Throughout the seventies, as white Americans pushed farther and farther into exurbs in search of princely housing and "good schools," they took their suburban aesthetics with them, deep into watershed and wilderness. The Carpet Lawn can be found not only in Levittown and Beverly Hills, but in the foothills of the Adirondacks and in the Smokey Mountains. The look of "formal gardens" may have been passed down to Americans from European monarchies, but thanks to globalization, a glut of cheap lawn tools and undocumented labor ensures that any American, no matter how precariously middle class, can hire servants at poverty wages, who happily destroy their bodies, to fluff and primp the immaculate lawn.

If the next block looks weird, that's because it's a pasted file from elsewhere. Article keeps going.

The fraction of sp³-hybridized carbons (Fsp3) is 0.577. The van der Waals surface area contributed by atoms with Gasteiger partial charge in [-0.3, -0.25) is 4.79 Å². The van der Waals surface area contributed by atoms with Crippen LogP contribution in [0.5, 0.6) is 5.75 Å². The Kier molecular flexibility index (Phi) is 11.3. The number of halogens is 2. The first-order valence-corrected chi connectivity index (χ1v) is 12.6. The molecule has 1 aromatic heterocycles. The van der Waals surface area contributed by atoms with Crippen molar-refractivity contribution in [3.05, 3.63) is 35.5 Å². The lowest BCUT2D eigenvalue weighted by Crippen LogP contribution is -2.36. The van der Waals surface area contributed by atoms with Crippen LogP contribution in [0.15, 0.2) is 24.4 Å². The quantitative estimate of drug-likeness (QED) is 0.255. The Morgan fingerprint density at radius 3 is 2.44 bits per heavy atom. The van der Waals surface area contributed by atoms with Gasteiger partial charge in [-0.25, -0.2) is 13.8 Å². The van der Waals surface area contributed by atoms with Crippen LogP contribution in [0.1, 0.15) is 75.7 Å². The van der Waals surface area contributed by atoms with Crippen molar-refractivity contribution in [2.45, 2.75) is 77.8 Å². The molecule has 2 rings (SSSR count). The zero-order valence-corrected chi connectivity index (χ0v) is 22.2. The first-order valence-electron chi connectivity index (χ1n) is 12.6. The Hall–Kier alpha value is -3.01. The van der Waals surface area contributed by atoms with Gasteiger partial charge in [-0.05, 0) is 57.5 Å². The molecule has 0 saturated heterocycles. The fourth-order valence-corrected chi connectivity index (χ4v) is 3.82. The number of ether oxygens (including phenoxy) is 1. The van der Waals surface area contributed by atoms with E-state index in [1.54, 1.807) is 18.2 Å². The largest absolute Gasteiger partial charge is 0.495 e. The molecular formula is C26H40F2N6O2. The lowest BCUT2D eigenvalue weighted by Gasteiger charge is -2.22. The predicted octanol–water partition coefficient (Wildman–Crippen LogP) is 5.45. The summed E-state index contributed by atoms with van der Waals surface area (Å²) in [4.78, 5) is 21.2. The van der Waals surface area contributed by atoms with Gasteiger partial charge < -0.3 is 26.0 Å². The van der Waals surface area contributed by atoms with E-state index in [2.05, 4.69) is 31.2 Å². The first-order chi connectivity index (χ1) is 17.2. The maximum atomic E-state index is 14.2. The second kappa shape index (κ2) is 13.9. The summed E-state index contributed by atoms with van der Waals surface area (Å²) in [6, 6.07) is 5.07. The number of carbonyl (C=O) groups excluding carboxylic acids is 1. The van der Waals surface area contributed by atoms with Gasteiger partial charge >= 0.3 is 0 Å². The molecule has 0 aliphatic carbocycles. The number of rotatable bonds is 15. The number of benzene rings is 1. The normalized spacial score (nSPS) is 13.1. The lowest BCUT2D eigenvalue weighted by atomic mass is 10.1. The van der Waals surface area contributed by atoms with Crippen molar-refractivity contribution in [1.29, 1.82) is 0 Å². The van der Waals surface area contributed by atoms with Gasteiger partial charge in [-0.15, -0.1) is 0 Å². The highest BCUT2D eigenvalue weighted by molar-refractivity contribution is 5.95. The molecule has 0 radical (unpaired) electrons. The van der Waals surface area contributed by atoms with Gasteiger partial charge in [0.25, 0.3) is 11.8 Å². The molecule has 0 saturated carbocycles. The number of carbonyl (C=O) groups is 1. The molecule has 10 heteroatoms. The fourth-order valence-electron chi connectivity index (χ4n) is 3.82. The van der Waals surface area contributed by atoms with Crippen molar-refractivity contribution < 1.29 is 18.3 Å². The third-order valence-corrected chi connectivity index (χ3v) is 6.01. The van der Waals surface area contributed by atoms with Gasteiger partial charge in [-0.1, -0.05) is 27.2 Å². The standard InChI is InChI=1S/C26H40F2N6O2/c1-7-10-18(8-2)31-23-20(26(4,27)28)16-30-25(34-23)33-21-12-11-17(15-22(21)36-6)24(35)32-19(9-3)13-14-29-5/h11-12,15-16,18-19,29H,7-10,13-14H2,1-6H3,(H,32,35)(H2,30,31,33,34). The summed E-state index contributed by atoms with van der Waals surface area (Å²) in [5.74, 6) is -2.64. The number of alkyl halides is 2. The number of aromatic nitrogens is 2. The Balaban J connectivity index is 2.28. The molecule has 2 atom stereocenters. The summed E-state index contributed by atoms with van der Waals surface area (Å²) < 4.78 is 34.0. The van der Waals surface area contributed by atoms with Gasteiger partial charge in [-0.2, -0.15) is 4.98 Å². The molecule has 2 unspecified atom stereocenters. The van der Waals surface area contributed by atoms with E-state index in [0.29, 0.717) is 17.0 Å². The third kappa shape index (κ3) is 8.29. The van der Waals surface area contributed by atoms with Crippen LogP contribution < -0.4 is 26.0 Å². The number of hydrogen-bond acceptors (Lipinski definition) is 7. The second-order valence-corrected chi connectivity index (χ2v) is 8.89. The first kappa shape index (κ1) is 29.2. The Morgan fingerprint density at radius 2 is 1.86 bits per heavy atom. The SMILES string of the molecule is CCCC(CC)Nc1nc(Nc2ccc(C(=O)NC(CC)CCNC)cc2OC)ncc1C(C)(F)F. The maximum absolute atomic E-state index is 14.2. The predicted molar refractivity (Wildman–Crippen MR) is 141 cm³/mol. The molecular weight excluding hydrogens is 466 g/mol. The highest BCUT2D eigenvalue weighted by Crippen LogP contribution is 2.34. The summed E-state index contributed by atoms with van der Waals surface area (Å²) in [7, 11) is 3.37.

To achieve the Carpet Lawn, it is not enough to pay Guatemalan and Ecuadorian immigrants to blast the ever-living shit out of every leaf, stick, and blade of cut grass, although that is de rigueur if you would like your "little slice of heaven" to look like the lawns of Versailles. Yes, it is necessary to subject your neighbors to the auditory torture of two-stroke engines every single week, from the first bird songs of spring, to the final fallen leaf. After all, who goes outdoors in the suburbs anyway? Don't we all scurry from our hermetically sealed homes to our cars and to the mall, then back again? No! The lawn care aisle of every Lowe's and Home Depot must be stocked with lawn poisons to kill any living thing, which may remain.